Dr. Krassimir Petrov citing Wall Street has declared that there is a consensus among businesses that the global financial crisis we have now is worse than the crisis the United States experienced since the World War II.  To a certain extent, there are some parallelisms with the present global financial crisis and the Great Depression in the 1930s.  First, the problems in the stock market which happened in the 1990s and the real estate during the 2000s is oddly similar with the stock market crash and the devaluation of real properties during the 1930s.  Second, is the prosecution of corporate directors and officers of companies such as Enron and Worldcom who were responsible for manipulating the financial statements of their companies with the assistance of accounting firms.  The same is similar with the conditions in the 1920s which led to the passage of laws and the creation of the Securities and Exchange Commission by President Roosevelt.  Third, is the policy of secrecy and non-transparency widely common among corporations during the 1920s and 1930s which gave them opportunities to hide their real financial conditions.  The same continues until today with the arrest of Kenneth Lay and Jeffrey Skilling of Enron and the recent arrest of Bernard Madoff, the person responsible for masterminding a sham investment scheme by virtue of which investors were encouraged to make investment in his business with a promise that the investors will receive huge return on their investment within a particular period without knowing that their investment will only be used to pay the profits of an earlier investor.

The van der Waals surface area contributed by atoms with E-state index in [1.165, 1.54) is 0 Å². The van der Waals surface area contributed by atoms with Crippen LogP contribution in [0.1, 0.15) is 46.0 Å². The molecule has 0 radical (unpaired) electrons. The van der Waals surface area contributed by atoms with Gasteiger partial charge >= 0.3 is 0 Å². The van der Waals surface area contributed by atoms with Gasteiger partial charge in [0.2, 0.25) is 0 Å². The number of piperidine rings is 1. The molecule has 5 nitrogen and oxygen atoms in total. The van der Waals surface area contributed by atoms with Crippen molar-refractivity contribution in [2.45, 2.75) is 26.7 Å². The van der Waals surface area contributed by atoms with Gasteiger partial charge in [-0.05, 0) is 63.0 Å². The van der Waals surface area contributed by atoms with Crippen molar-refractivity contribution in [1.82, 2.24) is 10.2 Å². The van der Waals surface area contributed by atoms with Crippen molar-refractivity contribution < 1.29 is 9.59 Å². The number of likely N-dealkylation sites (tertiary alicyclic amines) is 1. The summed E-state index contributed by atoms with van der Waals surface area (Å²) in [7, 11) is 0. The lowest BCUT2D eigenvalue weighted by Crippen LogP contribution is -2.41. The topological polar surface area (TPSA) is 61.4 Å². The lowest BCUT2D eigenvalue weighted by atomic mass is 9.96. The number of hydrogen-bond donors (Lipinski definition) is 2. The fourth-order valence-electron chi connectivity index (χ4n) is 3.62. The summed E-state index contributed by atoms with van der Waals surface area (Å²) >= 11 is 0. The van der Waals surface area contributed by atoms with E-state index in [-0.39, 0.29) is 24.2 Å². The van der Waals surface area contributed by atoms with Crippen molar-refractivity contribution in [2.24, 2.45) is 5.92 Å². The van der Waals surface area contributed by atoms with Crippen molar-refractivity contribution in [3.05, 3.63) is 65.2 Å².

In one sense, the problems the nation is encountering today are similar with what America experienced during the 1930s.  Today, millions of American people are losing their job.  They have lost their home to bank foreclosures.  Their savings are dwindling.  The economy is faltering.  Indeed, recession has come to America.  While today’s problems are great, its magnitude and extent can never be compared to the Great Depression.  Today, there is social security that provides benefits to disabled workers and the retired employees.  The unemployment insurance is also in place today which provides immediate financial assistance to individuals who have been laid off and terminated from work.  There is also deposit insurance which protects the funds of depositors kept in banks.  In addition, minimum wage laws and other anti-discrimination laws are also firmly in place to protect the rights of workers.  Thus, the situation of today is different from the situation during the 1930s.  The United States is in a better position to fight the global financial crisis. 

The Obama administration’s first attempt to stimulate the economy is similar with the policy of Roosevelt.  Unlike the past administration which focused on dole-outs, Obama focused on long-term solutions to the problem with the injection of $789 billion economic stimulus package.  The economic stimulus package includes seven components: 1) cutting of taxes by $400 for individuals and $800 for families; 2) Payment of $250 to recipients of Social Security, veterans pension and SSI benefits; 3) greater access to child tax credit for working poor and expand earned-income tax credit to families with three children; 4) college tuition tax credit; 5) tax credit for first-time homebuyers in 2009; 6) deduction of sales tax on new car purchases; and 7) extension of unemployment benefits and suspension of taxes on those benefits through 2009.